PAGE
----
TableTopTakes: Lucidity

Alright, this game is a pretty recent release, and I wanted to do a quick review on it. Probably will be shorter than some since I’ve only played it once.

In Lucidity, you are playing as someone who can go through dreams. However, the dream realm is a dangerous place, so you have to stay on top of it and not push your luck too much. If you push too far into the dreams, you can end up becoming a nightmare. The concept for the game is actually pretty cool. This balance between pushing forward deeper into dreams and then balancing out different nightmares to make sure you don’t become one. Unfortunately, the styling of the game leans so heavily into the nightmare aspect that it is disappointing.

Image Source: Kickstarter

The mechanics are a little bit simple.  You are trying to get power in the dream realm, and you have to go up against different nightmares to do so. To do that, you are drawing dice from a bag, putting back in two, and rolling the rest. This allows you to get rid of different colors of dice, whatever is worse for you. Each nightmare has different abilities if you roll a side that hurts you. So you roll, you resolve the dice, and then you decide if you are going to push your luck and roll again, but this time you’ll be rolling more dice.

If the a nightmare track ever fills up, you become that nightmare and are now trying to kill the other characters and take away their power while still gaining power yourself. Each nightmare seems to have it’s own abilities and flavor, so that is interesting and unique. The actual player boards themselves had minor differences, but nothing all that special on them.

So, is this a good game?

I’d lean towards no. The theme of the game was interesting, but it was all very dark. It would have worked better instead of being lucidity to be focused on the nightmares and instead of being able to go through dreams to be fighting to stay out of danger in dreams and that would have fit with the look and feel of the game.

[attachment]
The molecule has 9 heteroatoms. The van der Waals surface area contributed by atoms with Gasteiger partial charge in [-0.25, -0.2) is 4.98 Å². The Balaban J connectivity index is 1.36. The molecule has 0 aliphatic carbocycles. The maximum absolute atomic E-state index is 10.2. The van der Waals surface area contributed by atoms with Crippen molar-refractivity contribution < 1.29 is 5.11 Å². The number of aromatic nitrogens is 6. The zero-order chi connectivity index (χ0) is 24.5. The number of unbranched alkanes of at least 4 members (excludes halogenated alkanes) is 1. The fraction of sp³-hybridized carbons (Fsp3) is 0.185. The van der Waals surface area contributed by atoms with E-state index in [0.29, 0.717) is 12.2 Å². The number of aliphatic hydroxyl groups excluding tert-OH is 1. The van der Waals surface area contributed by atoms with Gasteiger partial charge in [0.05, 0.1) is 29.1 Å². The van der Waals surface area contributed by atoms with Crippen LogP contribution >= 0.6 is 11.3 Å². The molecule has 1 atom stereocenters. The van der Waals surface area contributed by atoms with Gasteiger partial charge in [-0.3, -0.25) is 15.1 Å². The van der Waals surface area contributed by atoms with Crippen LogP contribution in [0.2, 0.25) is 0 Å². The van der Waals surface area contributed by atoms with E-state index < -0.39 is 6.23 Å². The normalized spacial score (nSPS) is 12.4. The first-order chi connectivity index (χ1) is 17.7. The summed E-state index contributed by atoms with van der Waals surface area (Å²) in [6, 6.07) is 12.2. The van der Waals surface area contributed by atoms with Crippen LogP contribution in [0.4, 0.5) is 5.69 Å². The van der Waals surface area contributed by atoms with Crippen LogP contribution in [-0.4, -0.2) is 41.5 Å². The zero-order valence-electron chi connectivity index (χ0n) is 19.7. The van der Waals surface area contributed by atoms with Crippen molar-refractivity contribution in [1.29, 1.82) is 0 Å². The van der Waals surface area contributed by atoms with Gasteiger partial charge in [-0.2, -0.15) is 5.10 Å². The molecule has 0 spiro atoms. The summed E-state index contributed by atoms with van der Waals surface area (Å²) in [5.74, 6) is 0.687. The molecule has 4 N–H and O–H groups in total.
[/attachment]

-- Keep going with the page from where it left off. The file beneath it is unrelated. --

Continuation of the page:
The mechanics themselves are interesting, but as I said, I think the game itself is a bit simplistic. It is made more so by each player being fairly similar. The game is about pushing your luck and getting lucky on dice rolls. You can spend the power that you’ve gotten to reroll dice, but you get power so rarely that it doesn’t completely feel like it’s worth it. It’s probably a bit of a balance issue too that once you’ve played the first two rounds of the game, pushing your luck goes out the window because you can’t anymore without it being likely that you’ll turn into a nightmare. The game would probably work better with having a higher chance of getting power, but also having the bad things actually be worse. The game also doesn’t have a ton of interactions between players as well. Not that it really needs it, but that might have made it feel less simple had their been more.

This all said, there are going to be people who like this game quite well. It is light enough that people can pick it up pretty easily, and fiddly enough that people will feel like they are playing a heavier game. So that balance is actually quite unique. The darker theme will also draw some people in as well, and the whole idea of nightmares and dreams is actually quite cool.

For me, the biggest piece, as I’ve mentioned before, is the styling of the game for the theme it claims to have. Either remove some of the interesting dream aspect to it and make it more about the nightmares, which is what the game feels like it wants to be, or change up the artwork. Just thinking about it now, this game would actually work decently well as a Dragon Age game with the Fade and Abominations in place of the nightmare. That might actually be the ideal skin on the game and then it would make sense to have the mechanics maintain a lighter feel as with Dragon Age as the theme,  you’d reach beyond the board game audience.

Overall Grade: C-
Gamer Grade: D
Casual Grade: C

Have you played Lucidity? What did you think about it?


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